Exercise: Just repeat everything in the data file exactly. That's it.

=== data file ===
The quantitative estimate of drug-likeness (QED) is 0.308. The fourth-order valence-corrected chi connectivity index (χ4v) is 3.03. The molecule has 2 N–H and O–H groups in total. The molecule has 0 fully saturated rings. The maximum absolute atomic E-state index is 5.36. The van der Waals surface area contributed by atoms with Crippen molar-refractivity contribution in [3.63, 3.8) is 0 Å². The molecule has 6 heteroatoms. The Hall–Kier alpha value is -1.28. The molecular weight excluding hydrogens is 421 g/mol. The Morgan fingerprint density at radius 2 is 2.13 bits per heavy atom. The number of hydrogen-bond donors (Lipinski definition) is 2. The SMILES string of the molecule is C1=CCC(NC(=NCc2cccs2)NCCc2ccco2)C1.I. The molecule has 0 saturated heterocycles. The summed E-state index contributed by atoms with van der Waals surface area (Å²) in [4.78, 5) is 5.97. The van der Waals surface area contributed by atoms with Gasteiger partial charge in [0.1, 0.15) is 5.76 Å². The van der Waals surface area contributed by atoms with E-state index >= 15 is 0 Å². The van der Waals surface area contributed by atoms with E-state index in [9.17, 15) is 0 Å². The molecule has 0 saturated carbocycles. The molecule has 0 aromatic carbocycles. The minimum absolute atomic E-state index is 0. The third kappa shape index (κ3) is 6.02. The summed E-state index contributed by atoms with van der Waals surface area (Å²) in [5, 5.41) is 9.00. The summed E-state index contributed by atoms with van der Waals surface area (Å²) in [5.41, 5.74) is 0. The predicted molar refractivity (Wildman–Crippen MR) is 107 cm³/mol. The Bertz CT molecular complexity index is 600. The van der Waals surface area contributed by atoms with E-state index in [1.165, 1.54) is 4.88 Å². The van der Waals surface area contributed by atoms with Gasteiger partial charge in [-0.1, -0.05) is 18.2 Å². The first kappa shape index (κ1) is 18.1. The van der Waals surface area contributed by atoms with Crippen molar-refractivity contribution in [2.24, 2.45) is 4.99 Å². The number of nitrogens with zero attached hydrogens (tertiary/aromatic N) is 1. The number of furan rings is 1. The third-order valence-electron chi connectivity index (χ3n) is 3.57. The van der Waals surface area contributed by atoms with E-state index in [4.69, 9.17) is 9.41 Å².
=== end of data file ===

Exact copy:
The quantitative estimate of drug-likeness (QED) is 0.308. The fourth-order valence-corrected chi connectivity index (χ4v) is 3.03. The molecule has 2 N–H and O–H groups in total. The molecule has 0 fully saturated rings. The maximum absolute atomic E-state index is 5.36. The van der Waals surface area contributed by atoms with Crippen molar-refractivity contribution in [3.63, 3.8) is 0 Å². The molecule has 6 heteroatoms. The Hall–Kier alpha value is -1.28. The molecular weight excluding hydrogens is 421 g/mol. The Morgan fingerprint density at radius 2 is 2.13 bits per heavy atom. The number of hydrogen-bond donors (Lipinski definition) is 2. The SMILES string of the molecule is C1=CCC(NC(=NCc2cccs2)NCCc2ccco2)C1.I. The molecule has 0 saturated heterocycles. The summed E-state index contributed by atoms with van der Waals surface area (Å²) in [4.78, 5) is 5.97. The van der Waals surface area contributed by atoms with Gasteiger partial charge in [0.1, 0.15) is 5.76 Å². The van der Waals surface area contributed by atoms with E-state index >= 15 is 0 Å². The van der Waals surface area contributed by atoms with E-state index in [9.17, 15) is 0 Å². The molecule has 0 saturated carbocycles. The molecule has 0 aromatic carbocycles. The minimum absolute atomic E-state index is 0. The third kappa shape index (κ3) is 6.02. The summed E-state index contributed by atoms with van der Waals surface area (Å²) in [5, 5.41) is 9.00. The summed E-state index contributed by atoms with van der Waals surface area (Å²) in [5.41, 5.74) is 0. The predicted molar refractivity (Wildman–Crippen MR) is 107 cm³/mol. The Bertz CT molecular complexity index is 600. The van der Waals surface area contributed by atoms with E-state index in [1.165, 1.54) is 4.88 Å². The van der Waals surface area contributed by atoms with Gasteiger partial charge in [-0.1, -0.05) is 18.2 Å². The first kappa shape index (κ1) is 18.1. The van der Waals surface area contributed by atoms with Crippen molar-refractivity contribution in [2.24, 2.45) is 4.99 Å². The number of nitrogens with zero attached hydrogens (tertiary/aromatic N) is 1. The number of furan rings is 1. The third-order valence-electron chi connectivity index (χ3n) is 3.57. The van der Waals surface area contributed by atoms with E-state index in [4.69, 9.17) is 9.41 Å².